Women looking out for themselves

As we celebrate Women’s Day it is worth noting that a growing number of women in South Africa are becoming the primary breadwinners of their households.


While women around the globe, and in our very own Mzansi, are breaking past glass ceilings and making things happen for themselves, there is no denying they still come up against a large number of challenges in the process.

“Of concern is that many of these women are neglecting to make their own financial future a priority,” says African Bank’s Group Executive: Sales, Branch Network, Mellony Ramalho.  “While it is encouraging to see that there are some women who are very good at managing their money, including controlling their spending, saving what they can, keeping their debt levels low and planning for the future as evidenced in the recent Personal Finance survey in which 150 women were surveyed, the reality is that when we look at the larger population, we still have a long way to go.”

Ramalho says traditionally women have been excluded from long-term financial planning and, as a result, often left floundering with little to no financial confidence upon the death of a spouse or in the event of a divorce. Often too, because women are so busy earning a living and taking care of their families, they tend to put their own financial futures on the back burner.

“In our experience, while women are very comfortable around day-to-day spending and budgeting, they tend to leave longer-term financial issues, such as retirement and investments, to their partners. What we want to encourage is that women move beyond household budgeting and start thinking more broadly about their financial futures.”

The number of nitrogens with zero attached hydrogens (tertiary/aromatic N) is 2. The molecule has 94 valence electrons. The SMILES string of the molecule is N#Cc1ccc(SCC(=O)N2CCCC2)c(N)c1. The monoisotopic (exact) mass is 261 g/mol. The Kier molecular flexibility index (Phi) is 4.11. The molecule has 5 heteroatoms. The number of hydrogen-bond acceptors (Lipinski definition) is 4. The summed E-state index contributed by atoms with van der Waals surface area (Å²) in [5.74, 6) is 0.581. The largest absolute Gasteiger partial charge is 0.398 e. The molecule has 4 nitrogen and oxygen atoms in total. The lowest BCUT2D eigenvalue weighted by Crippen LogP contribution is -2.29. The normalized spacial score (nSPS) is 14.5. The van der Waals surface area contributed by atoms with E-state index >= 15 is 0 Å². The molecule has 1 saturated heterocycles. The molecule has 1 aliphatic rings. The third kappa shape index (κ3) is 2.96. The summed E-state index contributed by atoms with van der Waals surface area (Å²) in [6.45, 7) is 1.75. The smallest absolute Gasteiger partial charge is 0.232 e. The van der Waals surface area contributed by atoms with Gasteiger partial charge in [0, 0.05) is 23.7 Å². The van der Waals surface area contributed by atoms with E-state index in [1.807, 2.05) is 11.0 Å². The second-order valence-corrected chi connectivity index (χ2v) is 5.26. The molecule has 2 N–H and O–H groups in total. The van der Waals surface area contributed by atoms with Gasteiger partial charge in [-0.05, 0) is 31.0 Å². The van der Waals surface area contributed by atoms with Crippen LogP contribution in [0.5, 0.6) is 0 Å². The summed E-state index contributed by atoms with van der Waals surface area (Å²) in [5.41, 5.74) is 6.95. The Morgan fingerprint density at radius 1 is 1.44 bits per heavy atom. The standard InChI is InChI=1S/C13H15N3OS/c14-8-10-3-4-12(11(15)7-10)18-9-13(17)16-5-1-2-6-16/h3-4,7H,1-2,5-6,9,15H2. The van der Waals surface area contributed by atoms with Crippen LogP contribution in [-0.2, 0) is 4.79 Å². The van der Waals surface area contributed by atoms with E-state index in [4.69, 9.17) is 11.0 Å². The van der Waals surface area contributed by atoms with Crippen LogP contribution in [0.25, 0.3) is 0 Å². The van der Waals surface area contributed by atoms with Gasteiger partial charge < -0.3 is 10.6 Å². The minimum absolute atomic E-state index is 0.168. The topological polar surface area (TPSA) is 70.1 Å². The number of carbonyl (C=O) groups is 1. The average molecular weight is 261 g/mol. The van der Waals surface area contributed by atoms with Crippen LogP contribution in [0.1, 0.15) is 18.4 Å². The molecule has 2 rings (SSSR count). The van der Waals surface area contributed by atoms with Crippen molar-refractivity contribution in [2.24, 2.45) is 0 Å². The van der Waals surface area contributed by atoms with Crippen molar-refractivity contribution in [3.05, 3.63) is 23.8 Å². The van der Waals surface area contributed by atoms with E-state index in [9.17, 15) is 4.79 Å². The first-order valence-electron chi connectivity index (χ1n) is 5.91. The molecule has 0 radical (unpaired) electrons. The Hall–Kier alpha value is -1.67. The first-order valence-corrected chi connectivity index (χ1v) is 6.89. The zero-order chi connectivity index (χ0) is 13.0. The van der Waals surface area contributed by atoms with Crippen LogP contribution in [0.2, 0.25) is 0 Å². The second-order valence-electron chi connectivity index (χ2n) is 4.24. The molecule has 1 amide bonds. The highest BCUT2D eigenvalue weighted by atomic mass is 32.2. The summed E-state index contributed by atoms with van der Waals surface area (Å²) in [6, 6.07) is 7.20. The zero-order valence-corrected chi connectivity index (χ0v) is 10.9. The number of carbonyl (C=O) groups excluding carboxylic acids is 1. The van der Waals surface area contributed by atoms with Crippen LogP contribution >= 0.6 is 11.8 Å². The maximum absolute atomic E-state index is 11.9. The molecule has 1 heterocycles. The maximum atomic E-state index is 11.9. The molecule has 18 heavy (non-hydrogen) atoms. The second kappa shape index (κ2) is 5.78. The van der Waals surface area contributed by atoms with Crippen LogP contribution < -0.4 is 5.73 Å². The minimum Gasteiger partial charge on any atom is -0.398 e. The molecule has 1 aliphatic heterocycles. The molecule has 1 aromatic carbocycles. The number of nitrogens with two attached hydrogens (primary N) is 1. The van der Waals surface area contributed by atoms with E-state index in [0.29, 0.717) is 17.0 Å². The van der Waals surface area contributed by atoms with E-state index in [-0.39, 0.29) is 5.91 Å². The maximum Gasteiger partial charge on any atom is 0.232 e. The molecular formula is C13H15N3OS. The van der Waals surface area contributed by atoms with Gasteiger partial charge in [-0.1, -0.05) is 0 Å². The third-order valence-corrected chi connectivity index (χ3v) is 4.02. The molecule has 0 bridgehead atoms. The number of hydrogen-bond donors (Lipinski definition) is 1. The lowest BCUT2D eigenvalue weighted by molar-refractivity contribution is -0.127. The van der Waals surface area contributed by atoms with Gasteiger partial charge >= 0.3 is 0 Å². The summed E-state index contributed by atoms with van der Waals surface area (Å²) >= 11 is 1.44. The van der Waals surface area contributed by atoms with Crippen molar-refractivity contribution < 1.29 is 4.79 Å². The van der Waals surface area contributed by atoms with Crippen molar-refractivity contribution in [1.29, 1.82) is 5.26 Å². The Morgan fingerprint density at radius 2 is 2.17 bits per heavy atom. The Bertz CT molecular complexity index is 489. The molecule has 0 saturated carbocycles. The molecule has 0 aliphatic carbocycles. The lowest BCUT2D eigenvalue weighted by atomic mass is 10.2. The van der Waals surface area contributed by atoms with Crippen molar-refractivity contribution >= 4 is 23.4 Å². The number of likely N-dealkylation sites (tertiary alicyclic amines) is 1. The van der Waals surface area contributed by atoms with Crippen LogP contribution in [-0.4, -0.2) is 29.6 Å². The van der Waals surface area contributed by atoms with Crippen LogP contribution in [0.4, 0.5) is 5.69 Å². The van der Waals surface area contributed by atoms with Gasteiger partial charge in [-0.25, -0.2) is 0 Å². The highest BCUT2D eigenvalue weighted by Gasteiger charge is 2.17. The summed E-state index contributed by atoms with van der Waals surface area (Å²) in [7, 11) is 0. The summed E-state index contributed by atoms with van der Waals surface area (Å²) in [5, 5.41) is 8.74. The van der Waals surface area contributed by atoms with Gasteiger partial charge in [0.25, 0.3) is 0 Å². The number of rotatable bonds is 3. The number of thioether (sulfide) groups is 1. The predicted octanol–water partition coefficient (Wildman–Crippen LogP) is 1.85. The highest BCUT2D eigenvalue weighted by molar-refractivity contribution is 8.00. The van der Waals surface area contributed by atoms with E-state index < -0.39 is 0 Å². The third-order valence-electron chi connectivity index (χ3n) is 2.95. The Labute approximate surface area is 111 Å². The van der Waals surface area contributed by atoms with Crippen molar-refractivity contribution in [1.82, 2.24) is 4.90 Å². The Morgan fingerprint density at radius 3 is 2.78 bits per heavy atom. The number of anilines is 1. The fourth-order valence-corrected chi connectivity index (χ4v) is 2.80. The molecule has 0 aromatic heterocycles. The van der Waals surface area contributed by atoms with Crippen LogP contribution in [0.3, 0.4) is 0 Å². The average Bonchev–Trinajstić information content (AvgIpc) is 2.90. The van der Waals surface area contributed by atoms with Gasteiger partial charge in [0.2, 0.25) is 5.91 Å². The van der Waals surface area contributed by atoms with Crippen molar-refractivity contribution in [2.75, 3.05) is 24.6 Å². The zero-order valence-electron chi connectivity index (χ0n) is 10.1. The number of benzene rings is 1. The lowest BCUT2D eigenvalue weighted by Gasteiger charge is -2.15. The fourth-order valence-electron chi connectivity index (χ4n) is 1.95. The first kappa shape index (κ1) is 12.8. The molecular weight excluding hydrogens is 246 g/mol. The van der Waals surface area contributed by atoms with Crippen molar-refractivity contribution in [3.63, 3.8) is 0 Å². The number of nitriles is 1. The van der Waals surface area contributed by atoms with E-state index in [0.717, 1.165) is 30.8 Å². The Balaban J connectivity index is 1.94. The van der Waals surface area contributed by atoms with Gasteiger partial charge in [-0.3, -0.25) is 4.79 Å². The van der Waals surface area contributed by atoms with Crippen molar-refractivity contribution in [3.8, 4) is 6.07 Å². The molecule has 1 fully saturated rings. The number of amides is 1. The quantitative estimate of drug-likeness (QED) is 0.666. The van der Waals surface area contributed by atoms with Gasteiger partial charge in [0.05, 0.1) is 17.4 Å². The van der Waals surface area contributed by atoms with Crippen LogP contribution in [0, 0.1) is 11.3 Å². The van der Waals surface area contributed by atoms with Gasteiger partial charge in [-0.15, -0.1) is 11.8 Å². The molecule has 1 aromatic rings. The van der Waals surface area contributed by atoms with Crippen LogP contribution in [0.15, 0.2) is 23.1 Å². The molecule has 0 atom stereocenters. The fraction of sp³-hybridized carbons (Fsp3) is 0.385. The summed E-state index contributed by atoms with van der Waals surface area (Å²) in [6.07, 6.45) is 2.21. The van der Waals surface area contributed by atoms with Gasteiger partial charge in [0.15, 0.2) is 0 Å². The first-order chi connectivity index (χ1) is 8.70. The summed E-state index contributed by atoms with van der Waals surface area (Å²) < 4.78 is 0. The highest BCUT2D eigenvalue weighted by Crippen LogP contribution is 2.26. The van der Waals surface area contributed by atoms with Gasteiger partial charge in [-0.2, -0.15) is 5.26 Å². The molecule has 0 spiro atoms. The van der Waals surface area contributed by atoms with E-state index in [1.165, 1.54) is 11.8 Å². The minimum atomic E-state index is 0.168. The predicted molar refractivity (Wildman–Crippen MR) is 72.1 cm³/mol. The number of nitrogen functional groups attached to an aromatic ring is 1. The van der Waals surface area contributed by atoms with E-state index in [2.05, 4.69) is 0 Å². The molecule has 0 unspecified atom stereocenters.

According to African Bank, the path to a brighter financial future starts with:

Talking: Discuss spending and saving with your spouse or a trusted advisor regularly. Everyone has bad financial habits and it’s good to get these out into the open so that you can discuss ways to remedy things together.

Planning: Be a part of formulating a family financial plan in which you set out your goals and aspirations. What kinds of events do you need to plan for? When do you want to retire? What assets do you have? Shared visions become shared responsibilities and help to ease the tensions financial discussions can cause.

Learning: Make the effort to study your bank statements and to get to grips with what you’re looking at. There is plenty of advice and guidance online but remember you can always turn to an advisor at your local bank for assistance too. The more you know and understand, the easier making good, sound financial decisions will become.

Taking responsibility: Too often, women have been raised with the mind-set that they’ll be the secondary earners while their spouses take control of the long-term financial matters. “Unfortunately,” says Ramalho, “many women who have buried their heads in the sand regarding the family assets and finances end up having to face reality when they’re least emotionally equipped to do so – in the event of the death of a spouse or a divorce. It’s therefore advisable to change your attitude towards long-term financial planning sooner rather than later.”

“It may seem overwhelming, but it’s very important to address long-term financial planning so that you’re making steady strides towards a more secure future for your family, no matter what the circumstances. If you’re entrusting your wealth management to a financial advisor, make sure you know enough to recognise good advice from bad and that this person understands what is important to you,” Ramalho concludes.

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